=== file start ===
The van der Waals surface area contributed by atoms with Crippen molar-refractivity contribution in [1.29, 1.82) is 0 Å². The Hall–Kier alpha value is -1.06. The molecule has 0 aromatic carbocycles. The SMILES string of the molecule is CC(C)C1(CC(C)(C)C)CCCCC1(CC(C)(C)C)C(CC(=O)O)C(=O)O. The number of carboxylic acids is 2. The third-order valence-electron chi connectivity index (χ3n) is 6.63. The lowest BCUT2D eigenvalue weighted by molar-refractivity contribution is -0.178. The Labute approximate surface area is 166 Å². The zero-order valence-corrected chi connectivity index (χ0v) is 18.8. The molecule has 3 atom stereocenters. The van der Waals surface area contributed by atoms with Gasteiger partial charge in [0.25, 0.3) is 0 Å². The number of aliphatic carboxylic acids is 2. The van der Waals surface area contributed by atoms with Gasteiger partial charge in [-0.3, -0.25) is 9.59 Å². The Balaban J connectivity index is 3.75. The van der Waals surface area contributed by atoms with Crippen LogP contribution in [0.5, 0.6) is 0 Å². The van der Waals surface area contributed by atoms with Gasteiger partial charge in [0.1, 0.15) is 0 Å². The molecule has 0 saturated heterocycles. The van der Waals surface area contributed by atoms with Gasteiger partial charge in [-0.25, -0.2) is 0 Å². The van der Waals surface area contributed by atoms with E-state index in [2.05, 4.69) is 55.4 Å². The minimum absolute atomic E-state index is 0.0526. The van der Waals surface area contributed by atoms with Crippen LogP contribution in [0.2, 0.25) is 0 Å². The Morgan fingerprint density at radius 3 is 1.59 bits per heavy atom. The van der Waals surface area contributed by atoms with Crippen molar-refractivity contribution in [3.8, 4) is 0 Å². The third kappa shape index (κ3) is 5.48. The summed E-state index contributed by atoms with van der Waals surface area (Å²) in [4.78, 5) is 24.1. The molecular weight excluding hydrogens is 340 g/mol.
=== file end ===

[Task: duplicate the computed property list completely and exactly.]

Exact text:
The van der Waals surface area contributed by atoms with Crippen molar-refractivity contribution in [1.29, 1.82) is 0 Å². The Hall–Kier alpha value is -1.06. The molecule has 0 aromatic carbocycles. The SMILES string of the molecule is CC(C)C1(CC(C)(C)C)CCCCC1(CC(C)(C)C)C(CC(=O)O)C(=O)O. The number of carboxylic acids is 2. The third-order valence-electron chi connectivity index (χ3n) is 6.63. The lowest BCUT2D eigenvalue weighted by molar-refractivity contribution is -0.178. The Labute approximate surface area is 166 Å². The zero-order valence-corrected chi connectivity index (χ0v) is 18.8. The molecule has 3 atom stereocenters. The van der Waals surface area contributed by atoms with Gasteiger partial charge in [0.25, 0.3) is 0 Å². The number of aliphatic carboxylic acids is 2. The van der Waals surface area contributed by atoms with Gasteiger partial charge in [-0.3, -0.25) is 9.59 Å². The Balaban J connectivity index is 3.75. The van der Waals surface area contributed by atoms with Crippen LogP contribution in [0.5, 0.6) is 0 Å². The van der Waals surface area contributed by atoms with Gasteiger partial charge in [0.1, 0.15) is 0 Å². The molecule has 0 saturated heterocycles. The van der Waals surface area contributed by atoms with Gasteiger partial charge in [-0.25, -0.2) is 0 Å². The van der Waals surface area contributed by atoms with E-state index in [2.05, 4.69) is 55.4 Å². The minimum absolute atomic E-state index is 0.0526. The van der Waals surface area contributed by atoms with Crippen LogP contribution in [0.2, 0.25) is 0 Å². The Morgan fingerprint density at radius 3 is 1.59 bits per heavy atom. The van der Waals surface area contributed by atoms with Crippen molar-refractivity contribution in [3.8, 4) is 0 Å². The third kappa shape index (κ3) is 5.48. The summed E-state index contributed by atoms with van der Waals surface area (Å²) in [4.78, 5) is 24.1. The molecular weight excluding hydrogens is 340 g/mol.